The Land of Contrasts eBook

This eBook from the Gutenberg Project consists of approximately 289 pages of information about The Land of Contrasts.
the conversation as if it must be perfectly apparent to me, as to any intelligent person, that the only possible reason for working and voting for a political party must be personal interest.  I confess this seemed to me a very significant straw.  On the other hand the conclusions usually drawn by stay-at-home English people on these admissions is ludicrously in excess of what is warranted by the facts.  “To imagine for a moment that 60,000,000 of people—­better educated than any other nation in the world—­are openly tolerating universal corruption in all Federal, State, and municipal government is simply assuming that these 60,000,000 are either criminals or fools.”  Now, “you can fool all of the people some of the time, and some of the people all of the time, but you can’t fool all of the people all of the time.”  A more competent judge[12] than the present writer estimates the morals of the American political “wire-puller” as about on a level with those of our company directors.  And before my English readers make their final decision on the American political system let them study Chapter XLVI. of that very fascinating novel, “The Honorable Peter Stirling,” by Paul Leicester Ford.  It may give them some new light on the subject of “a government of the average,” and show them what is meant by the saying, “The boss who does the most things that the people want can do the most things that the people don’t want.”

We must remember, too, that nothing is hidden from general knowledge in America:  every job comes sooner or later into the merciless glare of publicity.  And if our political sins are not the same as theirs, they are perhaps equally heinous.  Was not the British landlord who voted against the repeal of the corn laws, so that land might continue to bring in a high rent at the expense of the poor man, really acting from just as corrupt a motive of self-interest as the American legislator who accepts a bribe?  It does not do to be too superior on this question.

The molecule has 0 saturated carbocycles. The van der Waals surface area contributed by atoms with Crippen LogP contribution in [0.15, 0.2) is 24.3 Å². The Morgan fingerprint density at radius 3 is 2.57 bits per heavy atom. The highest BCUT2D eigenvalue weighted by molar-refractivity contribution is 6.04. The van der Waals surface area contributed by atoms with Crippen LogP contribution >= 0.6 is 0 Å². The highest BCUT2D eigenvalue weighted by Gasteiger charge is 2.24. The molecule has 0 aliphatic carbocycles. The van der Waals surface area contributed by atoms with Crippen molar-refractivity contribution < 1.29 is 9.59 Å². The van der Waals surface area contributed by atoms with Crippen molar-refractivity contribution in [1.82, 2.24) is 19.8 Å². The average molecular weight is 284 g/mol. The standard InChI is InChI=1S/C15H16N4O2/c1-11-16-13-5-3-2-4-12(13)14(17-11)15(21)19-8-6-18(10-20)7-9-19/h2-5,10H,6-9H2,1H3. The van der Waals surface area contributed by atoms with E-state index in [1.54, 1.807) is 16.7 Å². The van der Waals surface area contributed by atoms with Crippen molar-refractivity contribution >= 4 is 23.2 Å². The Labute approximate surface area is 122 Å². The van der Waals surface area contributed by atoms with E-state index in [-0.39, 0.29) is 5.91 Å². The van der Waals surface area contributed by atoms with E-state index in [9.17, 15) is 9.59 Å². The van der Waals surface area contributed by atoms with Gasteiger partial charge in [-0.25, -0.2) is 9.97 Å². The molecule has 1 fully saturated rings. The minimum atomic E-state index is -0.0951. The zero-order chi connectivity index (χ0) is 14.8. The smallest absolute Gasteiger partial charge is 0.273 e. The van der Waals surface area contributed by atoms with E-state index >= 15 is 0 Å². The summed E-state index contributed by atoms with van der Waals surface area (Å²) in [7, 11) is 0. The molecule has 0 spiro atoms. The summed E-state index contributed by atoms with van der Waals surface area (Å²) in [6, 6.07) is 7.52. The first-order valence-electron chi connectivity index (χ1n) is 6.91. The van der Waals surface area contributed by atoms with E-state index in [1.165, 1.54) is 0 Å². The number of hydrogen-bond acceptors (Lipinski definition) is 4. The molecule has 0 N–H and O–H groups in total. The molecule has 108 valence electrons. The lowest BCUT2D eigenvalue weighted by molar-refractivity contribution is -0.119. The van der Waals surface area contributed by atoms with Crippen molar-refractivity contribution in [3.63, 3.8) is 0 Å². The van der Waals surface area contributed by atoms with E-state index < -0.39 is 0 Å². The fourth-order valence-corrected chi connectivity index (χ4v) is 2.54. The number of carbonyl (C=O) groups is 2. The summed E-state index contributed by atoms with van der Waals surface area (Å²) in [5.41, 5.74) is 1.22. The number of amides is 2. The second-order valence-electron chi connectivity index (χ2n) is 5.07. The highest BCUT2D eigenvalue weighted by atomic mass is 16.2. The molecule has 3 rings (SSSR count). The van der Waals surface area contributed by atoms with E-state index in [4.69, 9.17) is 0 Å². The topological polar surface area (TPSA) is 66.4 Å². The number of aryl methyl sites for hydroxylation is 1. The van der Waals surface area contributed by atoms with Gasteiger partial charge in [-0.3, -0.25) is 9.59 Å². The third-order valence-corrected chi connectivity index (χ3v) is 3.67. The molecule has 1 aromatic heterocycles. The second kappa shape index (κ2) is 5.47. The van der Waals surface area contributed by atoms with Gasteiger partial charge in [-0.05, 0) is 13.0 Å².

We may end this chapter by a typical instance of the way in which British opinion of America is apt to be formed that comes under my notice at the very moment I write these lines.  The Daily Chronicle of March 24, 1896, published a leading article on “Family Life in America,” in which it quotes with approval Mme. Blanc’s assertion that “the single woman in the United States is infinitely superior to her European sister.”  In the same issue of the paper is a letter from Mrs. Fawcett relating to a recent very deplorable occurrence in Washington, where the daughter of a well-known resident shot a coloured boy who was robbing her father’s orchard.  In the Chronicle of March 25th appears a triumphant British letter from “Old-Fashioned,” asking satirically whether the habit of using loaded revolvers is a proof of the “infinite superiority” of the American girl.  Now this estimable gentleman is making the mistake that nine out of ten of his countrymen

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The Land of Contrasts from Project Gutenberg. Public domain.
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